Academic journal article Transactions of the American Philosophical Society

Introduction

Academic journal article Transactions of the American Philosophical Society

Introduction

Article excerpt

The time around the year 1959, the 150th anniversary of the birth of Charles Darwin and the 100th anniversary of the publication of his great book, On the Origin of Species (hereafter abbreviated as Origin), is a good point to mark the start of a really professional approach to the study and understanding of the history of evolutionary biology. In fact, the year before (1958) had seen the publication of one of the lasting major works of scholarship, a book by a Scandinavian student of English, A. Ellegârd. To this day, Darwin and the General Reader, a detailed study of the reception of Darwin's ideas as shown in the periodical literature of the decade or so after the Origin, impresses by its thoroughness and sophisticated understanding of religious and other trends in the mid- Victorian era. Then in 1959 itself came Darwin and the Darwinian Revolution, by the American historian Gertrude Himmelfarb. In some ways, it is a strange book. The author does not much like her hero, probably a function of the fact that she was still very left-wing in her politics and saw (perhaps with some truth) that Darwin was a child of running-dog-lackey capitalism. One wonders why she wrote it. Perhaps it was part of a campaign to undermine the soft assumptions of mid-twentieth century capitalism. But despite Himmelfarb's somewhat negative attitude to Darwin and his achievements, the work itself is really serious and well researched, using hitherto unknown archival resources.

The Darwin year (1959) marked renewed interest in the first edition of the Origin, the beginning of a trend that sees the early Origin as being in many respects superior to later editions, especially the up-to-then-almost-invariably reprinted sixth edition (1872). This latter is a much revised work marred not just by the clumsiness of the multiple rewritings but also by Darwin's incorrect answers to important issues (like heredity), where his creative genius failed him, and his equally incorrect answers to important issues (like the age of the earth), where it was the creative genius of others and their wrong solutions that failed him. Serendipitously, one could start to judge the importance of which edition one was using thanks to the literary scholar Morse Peckham, who produced a still-exemplary variorum edition of the Origin, collating all six editions. Ernst Mayr (Darwin, 1964) ensured a facsimile of the first edition was produced as part of this renewed attention. It has been in print ever since.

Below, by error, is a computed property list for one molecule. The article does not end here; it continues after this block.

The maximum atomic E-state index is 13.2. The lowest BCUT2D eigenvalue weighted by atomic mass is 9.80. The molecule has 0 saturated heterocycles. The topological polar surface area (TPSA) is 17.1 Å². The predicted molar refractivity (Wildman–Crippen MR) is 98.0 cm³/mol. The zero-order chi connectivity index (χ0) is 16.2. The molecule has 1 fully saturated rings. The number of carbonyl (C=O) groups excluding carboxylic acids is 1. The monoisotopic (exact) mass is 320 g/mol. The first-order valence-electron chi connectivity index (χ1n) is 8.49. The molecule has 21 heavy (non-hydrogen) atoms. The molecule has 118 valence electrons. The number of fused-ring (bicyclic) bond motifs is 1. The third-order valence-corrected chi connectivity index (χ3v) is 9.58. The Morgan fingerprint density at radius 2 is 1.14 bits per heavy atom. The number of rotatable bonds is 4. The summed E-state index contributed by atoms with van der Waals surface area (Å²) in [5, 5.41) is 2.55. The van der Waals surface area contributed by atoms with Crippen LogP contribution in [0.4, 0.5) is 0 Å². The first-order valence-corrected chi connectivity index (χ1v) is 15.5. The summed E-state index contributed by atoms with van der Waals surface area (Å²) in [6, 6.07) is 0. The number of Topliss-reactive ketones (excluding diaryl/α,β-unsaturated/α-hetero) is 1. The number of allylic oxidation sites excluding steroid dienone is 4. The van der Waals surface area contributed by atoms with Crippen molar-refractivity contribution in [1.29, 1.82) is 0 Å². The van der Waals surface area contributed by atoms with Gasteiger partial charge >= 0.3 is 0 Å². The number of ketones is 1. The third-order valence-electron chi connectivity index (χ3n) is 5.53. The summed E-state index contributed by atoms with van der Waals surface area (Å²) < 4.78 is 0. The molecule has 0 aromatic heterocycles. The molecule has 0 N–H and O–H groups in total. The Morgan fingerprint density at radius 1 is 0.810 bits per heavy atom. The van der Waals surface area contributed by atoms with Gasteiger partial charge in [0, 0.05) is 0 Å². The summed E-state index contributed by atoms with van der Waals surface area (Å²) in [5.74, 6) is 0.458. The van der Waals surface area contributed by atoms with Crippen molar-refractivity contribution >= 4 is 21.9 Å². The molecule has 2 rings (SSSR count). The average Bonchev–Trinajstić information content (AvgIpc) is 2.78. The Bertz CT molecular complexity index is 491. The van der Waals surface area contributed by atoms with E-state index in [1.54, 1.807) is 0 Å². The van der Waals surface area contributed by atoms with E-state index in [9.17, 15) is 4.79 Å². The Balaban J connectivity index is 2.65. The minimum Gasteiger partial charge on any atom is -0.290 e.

There were other signs that things were now starting to move forward, most particularly the beginning of the transcription and publication of Darwin's private notebooks that he kept when he was discovering natural selection in the crucial years of 1837, 1838, and 1839 (de Beer, 1960a, b, c, d; de Beer & Rowlands, 1961; de Beer, Rowlands, Sc Skramovsky, 1967). Darwin's two earlier versions of his theory, the 35-page Sketch of 1842 and the longer, 250-page Essay of 1844 were reprinted, making this material more easily available to scholars (Darwin & Wallace, 1958). Much credit must also go to Darwin's granddaughter Nora Barlow, who not only contributed considerable funds to the purchasing of manuscripts and letters and other material, thus making available essential data for use by scholars, but who herself worked assiduously to make available in the public domain valuable materials and sources. Particularly noteworthy was her edition of a full version of her grandfather's Autobiography (Darwin, 1958). The version that appeared in the Life and Letterssoon after Darwin's death had been carefully and rather extensively bowdlerized by the concerned Darwin family. Now, for the first time, we could start to see the full extent of Darwin's thinking about sensitive topics like religion, not to mention his somewhat acerbic comments on some of his contemporaries (like Herbert Spencer).

The "Darwin industry" was off and running. But one should not think that it alone represented professional interest in the development of evolutionary thinking. …

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